Mr. Hall gave many useful tips regarding big enlargements and aids to getting the colour to hold. A hearty vote of thanks was proposed by Mr. J. K. MacKay to Mr. Hall for his interesting talk, and carried by acclamation.

Evening Post, Volume CXVIII, Issue 20, 24 July 1934, Page 5

In 1937, Samuel Hall was used as a handwriting expert in the trial of Joseph Stephenson Skinner, charged with making false statements.

Work on Wharves
Under Another Name
"This is another instance of a man drawing sustenance under his own name and working on the wharves under another name," said Mr. E. A. Selman, district employment officer, when Joseph Stephenson Skinner was charged before Mr. J. H. Luxford, S.M., in the Magistrate's Court today with three offences of making false statements for the purpose of obtaining benefit under the Employment Promotion Act, 1936. The defendant wrote to the Court and pleaded guilty.

Mr. Selman explained that the defendant had earned substantial wages and was on the books of the Wellington Harbour Board. For the three weeks referred to in the charges, the defendant's wages from the board were £5 10s 10d, £2 1s 2d, and £5 8s 2d respectively. The highest amount declared to the Department was 18s.

Mr. J. J. McLean said that during a period of four months there was only one man on the Harbour Board books known as Stringer.

Mr. S. Hall, of the Post and Telegraph Department, handwriting expert, said that the "J. Stringer" signed in the Harbour Board books, and the "J. S. Skinner" in the Department's records were signed by the same man.

The Magistrate: This case is bad enough to have been brought under the criminal law.

Mr. Selman: The defendant would have been so charged, your Worship, except for the expense involved in bringing the man down from Auckland, where he is at present on sustenance, or conducting the case up there.

The defendant was convicted and fined £5 and costs on each, of the three charges.

Evening Post, Volume CXXIV, Issue 26, 30 July 1937, Page 11

"Spring Idyll" 
by Samuel Hall A.R.P.S
 Photograph courtesy of Historic Wakatipu

 "In Arrowtown" 
by Samuel Hall A.R.P.S
 Photograph courtesy of Historic Wakatipu 

Stamp Designs
Samuel Hall designed the 1935, 1939 and 1942 issues of New Zealand Health Stamps and the 1938 issue was based on an idea by him and G. Bull, both of the Post and Telegraph Department (2). 


The 1935 health stamp campaign will be officially inaugurated next Sunday evening by his Excellency the Governor-General, Viscount Galway, who as its patron will commend the movement to the people of the Dominion in a radio address from all national stations.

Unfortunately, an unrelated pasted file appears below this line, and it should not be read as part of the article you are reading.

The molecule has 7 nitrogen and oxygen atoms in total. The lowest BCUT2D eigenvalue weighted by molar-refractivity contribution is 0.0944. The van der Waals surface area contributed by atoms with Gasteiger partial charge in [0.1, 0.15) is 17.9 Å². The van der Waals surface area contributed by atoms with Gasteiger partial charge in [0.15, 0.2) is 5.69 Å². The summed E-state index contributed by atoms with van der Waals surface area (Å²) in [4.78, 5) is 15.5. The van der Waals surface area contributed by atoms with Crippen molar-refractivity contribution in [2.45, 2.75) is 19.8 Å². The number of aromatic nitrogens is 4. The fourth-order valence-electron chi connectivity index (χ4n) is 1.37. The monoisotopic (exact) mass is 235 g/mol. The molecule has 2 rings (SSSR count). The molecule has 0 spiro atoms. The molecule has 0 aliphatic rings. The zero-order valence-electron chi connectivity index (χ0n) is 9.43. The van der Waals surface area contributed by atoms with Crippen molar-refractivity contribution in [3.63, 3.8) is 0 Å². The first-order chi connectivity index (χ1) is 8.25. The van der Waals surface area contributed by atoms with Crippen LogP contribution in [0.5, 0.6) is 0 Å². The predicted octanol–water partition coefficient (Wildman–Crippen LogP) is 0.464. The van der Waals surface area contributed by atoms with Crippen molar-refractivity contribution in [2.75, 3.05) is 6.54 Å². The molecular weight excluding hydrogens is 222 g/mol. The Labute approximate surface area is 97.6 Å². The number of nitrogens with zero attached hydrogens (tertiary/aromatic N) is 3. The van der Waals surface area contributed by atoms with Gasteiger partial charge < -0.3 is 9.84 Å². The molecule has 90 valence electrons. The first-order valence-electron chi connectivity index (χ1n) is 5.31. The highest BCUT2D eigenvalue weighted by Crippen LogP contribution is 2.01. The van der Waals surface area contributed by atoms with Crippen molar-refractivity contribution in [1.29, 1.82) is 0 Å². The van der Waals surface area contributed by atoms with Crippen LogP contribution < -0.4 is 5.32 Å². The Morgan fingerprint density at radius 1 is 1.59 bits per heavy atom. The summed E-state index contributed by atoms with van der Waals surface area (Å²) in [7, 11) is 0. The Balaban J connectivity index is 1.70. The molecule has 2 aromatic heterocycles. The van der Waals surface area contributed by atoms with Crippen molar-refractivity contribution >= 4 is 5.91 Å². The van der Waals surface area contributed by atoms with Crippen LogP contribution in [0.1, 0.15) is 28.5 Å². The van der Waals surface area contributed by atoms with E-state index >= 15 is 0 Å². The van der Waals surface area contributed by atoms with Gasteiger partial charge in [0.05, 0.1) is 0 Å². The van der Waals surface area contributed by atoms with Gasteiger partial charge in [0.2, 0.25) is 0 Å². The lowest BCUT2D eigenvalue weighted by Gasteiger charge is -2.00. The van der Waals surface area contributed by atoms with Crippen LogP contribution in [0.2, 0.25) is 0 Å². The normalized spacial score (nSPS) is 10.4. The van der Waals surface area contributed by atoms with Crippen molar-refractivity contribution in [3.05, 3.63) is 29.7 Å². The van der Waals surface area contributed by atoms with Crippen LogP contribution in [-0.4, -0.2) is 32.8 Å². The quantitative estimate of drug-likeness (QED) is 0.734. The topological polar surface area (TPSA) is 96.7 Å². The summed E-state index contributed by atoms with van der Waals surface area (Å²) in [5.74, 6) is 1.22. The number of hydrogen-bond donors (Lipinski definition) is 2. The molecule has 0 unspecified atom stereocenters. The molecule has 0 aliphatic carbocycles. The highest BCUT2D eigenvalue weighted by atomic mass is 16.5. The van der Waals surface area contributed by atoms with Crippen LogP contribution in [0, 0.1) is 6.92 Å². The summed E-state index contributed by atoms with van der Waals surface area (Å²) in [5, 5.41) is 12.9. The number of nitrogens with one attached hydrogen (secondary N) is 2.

The aim is to raise at least £10,000 for health camp organisations, which for some years have been doing splendid work throughout the Dominion. This year's health stamp "1d for postage, 1d for health" — is a competitive design by Mr. S. Hall, of Wellington. It is twice the size of the ordinary penny stamp, and the design, in a vertical panel with a key pattern border, emphasises that the key to health is sunshine. Within the key-shaped central panel appears a happy child in a bathing costume, playing at the seaside...

Evening Post, Volume CXX, Issue 73, 23 September 1935, Page 11

Newspaper Advert
Evening Post, Volume CXX, Issue 84, 5 October 1935, Page 29


The Health Stamp issued on 1 October 1938.  Mr. J. Berry prepared the design from suggestions and material supplied by Messrs. G. Bull and Samuel Hall.
Appendix to the Journals of the House of Representatives, 1939 Session I, F-01 Page 15


  Health Stamps
...With the object of widening the opportunities for helping the health camps, two health stamps will be issued this year. One denomination is to be printed in green, having a postage value of a halfpenny and costing a penny, so that half the value can be applied to health camp funds. Thus contributions may bo made by those persons who use the mails for receipts, post-cards, newspapers bearing the halfpenny rate, and many commercial papers. The second stamp, which conforms to the familiar slogan of "A Penny for Health and a Penny for Postage," will be sold at 2d and carries a postage value of a penny. By combining the two health stamps, the public will be able to utilise them for overseas mails on the Empire air-mail service at the l½d a half-ounce rate.